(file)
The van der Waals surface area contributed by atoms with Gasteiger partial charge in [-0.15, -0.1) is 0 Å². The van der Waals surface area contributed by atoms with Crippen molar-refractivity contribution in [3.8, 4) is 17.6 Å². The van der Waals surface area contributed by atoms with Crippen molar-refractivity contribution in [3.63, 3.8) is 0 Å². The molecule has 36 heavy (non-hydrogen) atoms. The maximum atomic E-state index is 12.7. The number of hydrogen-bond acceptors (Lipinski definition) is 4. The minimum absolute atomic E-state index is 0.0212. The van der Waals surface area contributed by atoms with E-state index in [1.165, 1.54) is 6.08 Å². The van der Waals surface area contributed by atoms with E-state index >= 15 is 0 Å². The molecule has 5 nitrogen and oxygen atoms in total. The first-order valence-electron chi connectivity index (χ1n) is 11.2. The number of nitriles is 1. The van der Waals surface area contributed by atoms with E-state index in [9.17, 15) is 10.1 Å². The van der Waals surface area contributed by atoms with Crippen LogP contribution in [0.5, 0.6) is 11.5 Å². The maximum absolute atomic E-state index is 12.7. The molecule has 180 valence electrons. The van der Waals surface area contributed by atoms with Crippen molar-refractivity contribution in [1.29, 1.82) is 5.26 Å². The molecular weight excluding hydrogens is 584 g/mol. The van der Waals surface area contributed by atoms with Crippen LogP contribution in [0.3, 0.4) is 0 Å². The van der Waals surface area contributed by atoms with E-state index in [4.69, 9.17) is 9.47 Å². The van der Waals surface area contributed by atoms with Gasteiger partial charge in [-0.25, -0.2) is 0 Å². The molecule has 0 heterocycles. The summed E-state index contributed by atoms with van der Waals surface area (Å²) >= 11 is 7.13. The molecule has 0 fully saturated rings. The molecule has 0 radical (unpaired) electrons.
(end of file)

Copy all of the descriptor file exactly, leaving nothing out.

The van der Waals surface area contributed by atoms with Gasteiger partial charge in [-0.15, -0.1) is 0 Å². The van der Waals surface area contributed by atoms with Crippen molar-refractivity contribution in [3.8, 4) is 17.6 Å². The van der Waals surface area contributed by atoms with Crippen molar-refractivity contribution in [3.63, 3.8) is 0 Å². The molecule has 36 heavy (non-hydrogen) atoms. The maximum atomic E-state index is 12.7. The number of hydrogen-bond acceptors (Lipinski definition) is 4. The minimum absolute atomic E-state index is 0.0212. The van der Waals surface area contributed by atoms with E-state index in [1.165, 1.54) is 6.08 Å². The van der Waals surface area contributed by atoms with E-state index >= 15 is 0 Å². The molecule has 5 nitrogen and oxygen atoms in total. The first-order valence-electron chi connectivity index (χ1n) is 11.2. The number of nitriles is 1. The van der Waals surface area contributed by atoms with E-state index in [9.17, 15) is 10.1 Å². The van der Waals surface area contributed by atoms with Crippen LogP contribution in [0.5, 0.6) is 11.5 Å². The maximum absolute atomic E-state index is 12.7. The molecule has 180 valence electrons. The van der Waals surface area contributed by atoms with Crippen molar-refractivity contribution in [1.29, 1.82) is 5.26 Å². The molecular weight excluding hydrogens is 584 g/mol. The van der Waals surface area contributed by atoms with Crippen LogP contribution in [0.3, 0.4) is 0 Å². The van der Waals surface area contributed by atoms with E-state index in [4.69, 9.17) is 9.47 Å². The van der Waals surface area contributed by atoms with Gasteiger partial charge in [-0.25, -0.2) is 0 Å². The molecule has 0 heterocycles. The summed E-state index contributed by atoms with van der Waals surface area (Å²) >= 11 is 7.13. The molecule has 0 fully saturated rings. The molecule has 0 radical (unpaired) electrons.